Azra Raza on The First Cell

EconTalk

1:24:42 hr | 1 year ago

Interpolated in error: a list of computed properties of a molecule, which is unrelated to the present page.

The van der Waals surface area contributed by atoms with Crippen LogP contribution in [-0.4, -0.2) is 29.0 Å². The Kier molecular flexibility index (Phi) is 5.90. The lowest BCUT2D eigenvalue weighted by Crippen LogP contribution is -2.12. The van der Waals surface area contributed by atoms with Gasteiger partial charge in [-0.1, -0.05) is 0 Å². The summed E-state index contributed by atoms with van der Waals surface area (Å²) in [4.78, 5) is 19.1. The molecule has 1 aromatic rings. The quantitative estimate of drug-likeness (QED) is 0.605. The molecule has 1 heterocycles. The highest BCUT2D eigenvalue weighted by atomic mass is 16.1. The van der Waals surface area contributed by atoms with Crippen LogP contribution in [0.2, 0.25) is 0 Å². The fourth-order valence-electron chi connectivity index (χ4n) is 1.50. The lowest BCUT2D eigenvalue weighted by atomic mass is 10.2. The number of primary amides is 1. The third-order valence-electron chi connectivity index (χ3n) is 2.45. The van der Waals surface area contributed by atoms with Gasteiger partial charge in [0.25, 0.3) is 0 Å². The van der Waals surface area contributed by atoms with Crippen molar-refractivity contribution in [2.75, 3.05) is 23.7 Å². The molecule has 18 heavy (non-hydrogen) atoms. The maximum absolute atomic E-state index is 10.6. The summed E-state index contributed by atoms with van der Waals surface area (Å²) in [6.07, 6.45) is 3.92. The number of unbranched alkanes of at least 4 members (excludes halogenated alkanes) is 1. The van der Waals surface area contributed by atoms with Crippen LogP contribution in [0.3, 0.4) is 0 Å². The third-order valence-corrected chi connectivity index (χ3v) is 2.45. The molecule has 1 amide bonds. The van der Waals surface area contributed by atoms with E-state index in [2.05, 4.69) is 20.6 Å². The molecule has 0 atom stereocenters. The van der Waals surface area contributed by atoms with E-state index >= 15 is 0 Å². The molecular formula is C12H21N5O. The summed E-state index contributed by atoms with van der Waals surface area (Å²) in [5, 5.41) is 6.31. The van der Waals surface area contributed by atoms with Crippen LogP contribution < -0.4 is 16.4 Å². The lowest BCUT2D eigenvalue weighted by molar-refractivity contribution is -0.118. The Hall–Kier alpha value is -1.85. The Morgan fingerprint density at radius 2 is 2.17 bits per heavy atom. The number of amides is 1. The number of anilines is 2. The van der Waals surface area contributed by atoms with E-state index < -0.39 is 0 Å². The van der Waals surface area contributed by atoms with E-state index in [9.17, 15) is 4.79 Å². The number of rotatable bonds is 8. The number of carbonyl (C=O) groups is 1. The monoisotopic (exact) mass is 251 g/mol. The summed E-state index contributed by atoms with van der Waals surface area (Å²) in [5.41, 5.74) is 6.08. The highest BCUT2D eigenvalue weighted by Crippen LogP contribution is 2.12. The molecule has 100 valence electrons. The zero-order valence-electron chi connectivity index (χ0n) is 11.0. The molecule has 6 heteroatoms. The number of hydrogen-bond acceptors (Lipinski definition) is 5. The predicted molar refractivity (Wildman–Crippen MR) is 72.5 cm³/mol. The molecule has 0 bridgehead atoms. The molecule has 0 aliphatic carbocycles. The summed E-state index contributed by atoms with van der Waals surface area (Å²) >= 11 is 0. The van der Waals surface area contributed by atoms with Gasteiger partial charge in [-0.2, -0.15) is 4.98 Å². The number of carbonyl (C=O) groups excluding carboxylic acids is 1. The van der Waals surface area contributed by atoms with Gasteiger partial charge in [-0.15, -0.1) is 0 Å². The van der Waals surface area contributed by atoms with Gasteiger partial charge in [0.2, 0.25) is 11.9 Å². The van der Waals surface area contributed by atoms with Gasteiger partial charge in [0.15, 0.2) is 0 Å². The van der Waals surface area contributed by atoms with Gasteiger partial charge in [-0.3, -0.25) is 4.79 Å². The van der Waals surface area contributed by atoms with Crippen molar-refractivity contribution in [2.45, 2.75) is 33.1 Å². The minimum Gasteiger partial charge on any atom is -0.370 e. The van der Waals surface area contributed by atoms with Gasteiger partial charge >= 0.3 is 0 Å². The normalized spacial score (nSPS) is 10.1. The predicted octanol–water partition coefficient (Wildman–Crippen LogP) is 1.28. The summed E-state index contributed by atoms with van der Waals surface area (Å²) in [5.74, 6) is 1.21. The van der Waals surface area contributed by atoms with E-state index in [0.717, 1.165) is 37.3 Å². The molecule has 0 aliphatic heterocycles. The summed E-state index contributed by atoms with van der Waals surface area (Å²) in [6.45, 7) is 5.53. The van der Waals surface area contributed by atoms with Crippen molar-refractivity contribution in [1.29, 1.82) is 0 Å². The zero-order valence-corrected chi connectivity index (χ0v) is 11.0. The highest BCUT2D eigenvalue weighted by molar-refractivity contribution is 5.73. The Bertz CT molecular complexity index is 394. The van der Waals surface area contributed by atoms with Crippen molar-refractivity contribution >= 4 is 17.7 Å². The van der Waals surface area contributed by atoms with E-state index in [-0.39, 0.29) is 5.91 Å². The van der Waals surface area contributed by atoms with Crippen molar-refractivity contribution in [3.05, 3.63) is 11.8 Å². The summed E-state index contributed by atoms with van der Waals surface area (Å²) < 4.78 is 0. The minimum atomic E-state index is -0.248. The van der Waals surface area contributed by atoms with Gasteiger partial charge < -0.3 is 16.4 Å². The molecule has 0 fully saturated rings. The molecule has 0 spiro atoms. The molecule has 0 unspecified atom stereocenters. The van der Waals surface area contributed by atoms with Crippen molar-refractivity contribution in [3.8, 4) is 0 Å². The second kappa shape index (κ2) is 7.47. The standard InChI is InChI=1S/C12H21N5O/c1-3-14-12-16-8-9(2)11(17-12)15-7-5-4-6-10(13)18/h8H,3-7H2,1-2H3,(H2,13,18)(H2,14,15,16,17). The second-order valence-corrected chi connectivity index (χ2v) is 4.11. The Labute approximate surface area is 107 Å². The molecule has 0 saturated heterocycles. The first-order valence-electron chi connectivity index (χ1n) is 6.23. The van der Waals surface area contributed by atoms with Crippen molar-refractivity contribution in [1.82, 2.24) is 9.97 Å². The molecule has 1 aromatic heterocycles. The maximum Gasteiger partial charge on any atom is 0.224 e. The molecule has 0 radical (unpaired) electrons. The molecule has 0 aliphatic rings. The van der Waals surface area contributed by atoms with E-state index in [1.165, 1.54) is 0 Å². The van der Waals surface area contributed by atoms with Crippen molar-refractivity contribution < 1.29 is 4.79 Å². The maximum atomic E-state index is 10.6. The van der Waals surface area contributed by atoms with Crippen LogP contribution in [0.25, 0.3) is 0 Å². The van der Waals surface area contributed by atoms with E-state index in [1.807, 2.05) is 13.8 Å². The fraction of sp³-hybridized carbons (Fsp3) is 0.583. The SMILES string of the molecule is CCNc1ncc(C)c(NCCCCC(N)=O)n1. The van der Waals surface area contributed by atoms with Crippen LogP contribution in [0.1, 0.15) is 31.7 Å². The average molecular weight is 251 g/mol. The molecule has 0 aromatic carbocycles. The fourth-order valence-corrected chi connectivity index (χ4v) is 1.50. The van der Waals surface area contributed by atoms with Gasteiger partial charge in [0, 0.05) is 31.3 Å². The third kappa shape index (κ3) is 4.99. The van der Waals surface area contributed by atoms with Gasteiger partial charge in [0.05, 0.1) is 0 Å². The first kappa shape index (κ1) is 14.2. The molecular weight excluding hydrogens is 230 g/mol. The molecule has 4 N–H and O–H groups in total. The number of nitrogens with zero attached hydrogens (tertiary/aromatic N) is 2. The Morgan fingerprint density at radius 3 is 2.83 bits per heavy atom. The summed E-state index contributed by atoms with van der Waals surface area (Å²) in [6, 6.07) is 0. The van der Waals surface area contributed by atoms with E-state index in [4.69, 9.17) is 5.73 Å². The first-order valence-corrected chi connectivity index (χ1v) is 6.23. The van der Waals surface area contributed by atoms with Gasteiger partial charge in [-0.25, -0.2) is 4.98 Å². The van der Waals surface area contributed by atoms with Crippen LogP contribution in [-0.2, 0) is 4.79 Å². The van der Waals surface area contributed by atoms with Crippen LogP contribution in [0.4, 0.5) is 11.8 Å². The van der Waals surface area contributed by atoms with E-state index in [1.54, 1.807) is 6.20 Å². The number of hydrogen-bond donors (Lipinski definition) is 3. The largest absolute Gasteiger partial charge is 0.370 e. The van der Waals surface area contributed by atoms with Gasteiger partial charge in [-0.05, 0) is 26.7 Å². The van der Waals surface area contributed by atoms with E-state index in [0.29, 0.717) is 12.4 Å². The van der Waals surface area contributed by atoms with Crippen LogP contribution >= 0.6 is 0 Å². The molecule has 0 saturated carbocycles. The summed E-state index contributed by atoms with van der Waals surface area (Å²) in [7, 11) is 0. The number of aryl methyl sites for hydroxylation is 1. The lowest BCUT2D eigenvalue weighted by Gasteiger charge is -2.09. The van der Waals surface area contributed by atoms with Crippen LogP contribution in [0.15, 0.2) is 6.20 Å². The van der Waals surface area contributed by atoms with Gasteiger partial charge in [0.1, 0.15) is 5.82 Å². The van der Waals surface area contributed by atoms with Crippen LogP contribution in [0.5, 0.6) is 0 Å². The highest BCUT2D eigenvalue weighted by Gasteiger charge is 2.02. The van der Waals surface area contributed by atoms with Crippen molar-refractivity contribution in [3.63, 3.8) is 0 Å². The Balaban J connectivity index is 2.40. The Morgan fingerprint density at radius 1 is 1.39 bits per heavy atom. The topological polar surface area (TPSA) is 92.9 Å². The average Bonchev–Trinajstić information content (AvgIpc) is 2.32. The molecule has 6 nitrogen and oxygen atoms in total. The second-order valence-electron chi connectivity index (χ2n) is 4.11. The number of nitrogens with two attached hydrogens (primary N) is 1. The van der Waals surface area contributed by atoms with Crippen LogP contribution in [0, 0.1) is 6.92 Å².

Azra Raza on The First Cell